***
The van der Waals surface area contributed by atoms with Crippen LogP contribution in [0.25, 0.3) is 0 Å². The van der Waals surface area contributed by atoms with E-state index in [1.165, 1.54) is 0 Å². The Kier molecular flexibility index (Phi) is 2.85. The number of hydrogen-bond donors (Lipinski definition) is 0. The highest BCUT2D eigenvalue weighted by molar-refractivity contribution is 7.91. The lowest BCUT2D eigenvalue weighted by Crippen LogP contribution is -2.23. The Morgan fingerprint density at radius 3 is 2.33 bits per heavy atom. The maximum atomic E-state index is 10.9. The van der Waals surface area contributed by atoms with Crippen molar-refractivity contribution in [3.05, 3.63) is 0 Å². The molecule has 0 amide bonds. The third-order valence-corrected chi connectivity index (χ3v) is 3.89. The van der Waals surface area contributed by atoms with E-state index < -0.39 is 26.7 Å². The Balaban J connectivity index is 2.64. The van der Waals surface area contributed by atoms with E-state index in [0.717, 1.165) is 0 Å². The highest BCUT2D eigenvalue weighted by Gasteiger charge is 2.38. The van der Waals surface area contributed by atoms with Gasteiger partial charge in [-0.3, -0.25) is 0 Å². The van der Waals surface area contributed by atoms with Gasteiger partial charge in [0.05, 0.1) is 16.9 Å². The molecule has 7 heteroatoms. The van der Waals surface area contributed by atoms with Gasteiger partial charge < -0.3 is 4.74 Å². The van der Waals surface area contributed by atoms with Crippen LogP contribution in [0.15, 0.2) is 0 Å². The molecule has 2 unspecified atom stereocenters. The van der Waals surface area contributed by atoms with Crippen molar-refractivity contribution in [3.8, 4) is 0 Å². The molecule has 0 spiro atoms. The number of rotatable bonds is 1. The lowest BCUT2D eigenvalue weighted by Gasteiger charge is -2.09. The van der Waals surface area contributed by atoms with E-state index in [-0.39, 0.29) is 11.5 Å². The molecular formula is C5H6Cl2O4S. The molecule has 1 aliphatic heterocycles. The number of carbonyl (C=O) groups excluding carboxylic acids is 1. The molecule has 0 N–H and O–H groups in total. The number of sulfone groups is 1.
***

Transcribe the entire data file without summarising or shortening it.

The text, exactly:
The van der Waals surface area contributed by atoms with Crippen LogP contribution in [0.25, 0.3) is 0 Å². The van der Waals surface area contributed by atoms with E-state index in [1.165, 1.54) is 0 Å². The Kier molecular flexibility index (Phi) is 2.85. The number of hydrogen-bond donors (Lipinski definition) is 0. The highest BCUT2D eigenvalue weighted by molar-refractivity contribution is 7.91. The lowest BCUT2D eigenvalue weighted by Crippen LogP contribution is -2.23. The Morgan fingerprint density at radius 3 is 2.33 bits per heavy atom. The maximum atomic E-state index is 10.9. The van der Waals surface area contributed by atoms with Crippen molar-refractivity contribution in [3.05, 3.63) is 0 Å². The molecule has 0 amide bonds. The third-order valence-corrected chi connectivity index (χ3v) is 3.89. The van der Waals surface area contributed by atoms with E-state index < -0.39 is 26.7 Å². The Balaban J connectivity index is 2.64. The van der Waals surface area contributed by atoms with E-state index in [0.717, 1.165) is 0 Å². The highest BCUT2D eigenvalue weighted by Gasteiger charge is 2.38. The van der Waals surface area contributed by atoms with Gasteiger partial charge in [-0.3, -0.25) is 0 Å². The van der Waals surface area contributed by atoms with Gasteiger partial charge in [0.05, 0.1) is 16.9 Å². The molecule has 7 heteroatoms. The van der Waals surface area contributed by atoms with Gasteiger partial charge < -0.3 is 4.74 Å². The van der Waals surface area contributed by atoms with Crippen LogP contribution in [0.15, 0.2) is 0 Å². The molecule has 2 unspecified atom stereocenters. The van der Waals surface area contributed by atoms with Crippen molar-refractivity contribution in [3.8, 4) is 0 Å². The molecule has 0 spiro atoms. The number of rotatable bonds is 1. The lowest BCUT2D eigenvalue weighted by Gasteiger charge is -2.09. The van der Waals surface area contributed by atoms with E-state index in [-0.39, 0.29) is 11.5 Å². The molecular formula is C5H6Cl2O4S. The molecule has 1 aliphatic heterocycles. The number of carbonyl (C=O) groups excluding carboxylic acids is 1. The molecule has 0 N–H and O–H groups in total. The number of sulfone groups is 1.